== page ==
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An organ system is a biological system consisting of a group of organs that work together to perform one or more functions.[1] Each organ has a specialized role in a plant or animal body, and is made up of distinct tissues.

Animals

Other animals have similar organ systems to humans although simpler animals may have fewer organs in an organ system or even fewer organ systems.

Humans

Nervous system in a human body

There are 11 distinct organ systems in human beings,[2] which form the basis of human anatomy and physiology. The 11 organ systems: the respiratory system, digestive and excretory system, circulatory system, urinary system, integumentary system, skeletal system, muscular system, endocrine system, lymphatic system, nervous system, and reproductive system. There are other systems in the body that are not organ systems—for example, the immune system protects the organism from infection, but it is not an organ system since it is not composed of organs. Some organs are in more than one system—for example, the nose is in the respiratory system and also serves as a sensory organ in the nervous system; the testes and ovaries are both part of the reproductive and endocrine systems.

Organ system Description Component organs
Respiratory system breathing: exchange of oxygen and carbon dioxide nose, mouth, paranasal sinuses, pharynx, larynx, trachea, bronchi, lungs and thoracic diaphragm
Digestive and excretory system digestion: breakdown and absorption of nutrients, excretion of solid wastes teeth, tongue, salivary glands, esophagus, stomach, liver, gallbladder, pancreas, small intestine, large intestine, rectum and anus
Circulatory system circulate blood in order to transport nutrients, waste, hormones, O2, CO2, and aid in maintaining pH and temperature blood, heart, arteries, veins and capillaries
Urinary system maintain fluid and electrolyte balance, purify blood and excrete liquid waste (urine) kidneys, ureters, bladder and urethra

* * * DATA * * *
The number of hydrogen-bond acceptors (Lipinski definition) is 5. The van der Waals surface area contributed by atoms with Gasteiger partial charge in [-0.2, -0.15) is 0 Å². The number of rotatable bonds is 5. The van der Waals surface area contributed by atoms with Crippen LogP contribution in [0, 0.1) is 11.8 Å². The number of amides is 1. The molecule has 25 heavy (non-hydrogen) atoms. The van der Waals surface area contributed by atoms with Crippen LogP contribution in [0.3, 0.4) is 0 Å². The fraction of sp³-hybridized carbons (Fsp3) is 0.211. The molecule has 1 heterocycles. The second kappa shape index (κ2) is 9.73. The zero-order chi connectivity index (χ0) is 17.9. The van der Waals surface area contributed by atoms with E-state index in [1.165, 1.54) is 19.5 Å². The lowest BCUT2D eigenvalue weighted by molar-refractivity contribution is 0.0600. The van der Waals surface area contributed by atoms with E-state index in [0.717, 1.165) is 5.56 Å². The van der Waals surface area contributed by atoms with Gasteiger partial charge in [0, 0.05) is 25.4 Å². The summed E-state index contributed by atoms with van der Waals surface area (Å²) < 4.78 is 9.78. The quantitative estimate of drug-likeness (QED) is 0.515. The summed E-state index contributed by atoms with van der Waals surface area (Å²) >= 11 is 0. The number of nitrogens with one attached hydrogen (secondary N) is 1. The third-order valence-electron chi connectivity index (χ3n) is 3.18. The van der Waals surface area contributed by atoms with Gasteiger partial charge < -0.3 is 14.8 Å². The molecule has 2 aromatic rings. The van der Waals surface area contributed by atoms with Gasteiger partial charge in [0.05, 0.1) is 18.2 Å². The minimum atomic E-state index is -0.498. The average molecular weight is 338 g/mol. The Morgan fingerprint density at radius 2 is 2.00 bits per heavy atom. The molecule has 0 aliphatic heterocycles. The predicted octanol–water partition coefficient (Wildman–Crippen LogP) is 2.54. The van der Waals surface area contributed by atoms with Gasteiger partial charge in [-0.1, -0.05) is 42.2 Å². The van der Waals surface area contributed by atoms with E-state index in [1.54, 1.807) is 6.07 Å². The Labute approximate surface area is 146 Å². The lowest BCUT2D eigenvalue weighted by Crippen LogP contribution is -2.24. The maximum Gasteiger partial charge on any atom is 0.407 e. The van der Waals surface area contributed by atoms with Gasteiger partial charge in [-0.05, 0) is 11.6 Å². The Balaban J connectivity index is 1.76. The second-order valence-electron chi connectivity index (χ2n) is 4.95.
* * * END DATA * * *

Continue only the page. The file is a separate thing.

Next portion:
Integumentary system exterior protection of body and thermal regulation skin, hair, exocrine glands, fat and nails
Skeletal system structural support and protection, production of blood cells bones, cartilage, ligaments and tendons
Muscular system movement of body, production of heat skeletal muscles, smooth muscles and cardiac muscle
Endocrine system communication within the body using hormones made by endocrine glands hypothalamus, pituitary, pineal gland, thyroid, parathyroid and adrenal glands, ovaries and testicles
Lymphatic system return lymph to the bloodstream, aid immune responses, form white blood cells lymph, lymph nodes, lymph vessels, tonsils, spleen and thymus
Nervous system sensing and processing information, controlling body activities brain, spinal cord, nerves, sensory organs and the following sensory systems (nervous subsystems): visual system, Olfactory system, taste (gustatory system) and hearing (auditory system)
Reproductive system sex organs involved in reproduction ovaries, fallopian tubes, uterus, vagina, vulva, penis, testicles, vas deferens, seminal vesicles and prostate

Plants

Root and shoot systems in a eudicot

Plants have two major organs systems. Vascular plants have two distinct organ systems: a shoot system, and a root system. The shoot system consists stems, leaves, and the reproductive parts of the plant (flowers and fruits). The shoot system generally grows above ground, where it absorbs the light needed for photosynthesis. The root system, which supports the plants and absorbs water and minerals, is usually underground.[3]

Organ system Description Component organs
Root system anchors plants into place, absorbs water and minerals, and stores carbohydrates roots
Shoot system stem for holding and orienting leaves to the sun as well as transporting materials between roots and leaves, leaves for photosynthesis, and flowers for reproduction stem, leaves, and flowers

See also

References

  1. ^ Betts, J Gordon; et al. (2013). 1.2 Structural Organization of the Human Body - Anatomy and Physiology. Openstax. ISBN 978-1-947172-04-3. Archived from the original on 2023-03-24. Retrieved 14 May 2023.
  2. ^ Wakim, Suzanne; Grewal, Mandeep (August 8, 2020). "Human Organs and Organ Systems". Archived from the original on November 24, 2020. Retrieved October 7, 2020.
  3. ^ Hillis, David M.; Sadava, David; Hill, Richard W.; Price, Mary V. (2014). "The plant body". Principles of Life (2nd ed.). Sunderland, Mass.: Sinauer Associates. pp. 521–536. ISBN 978-1464175121.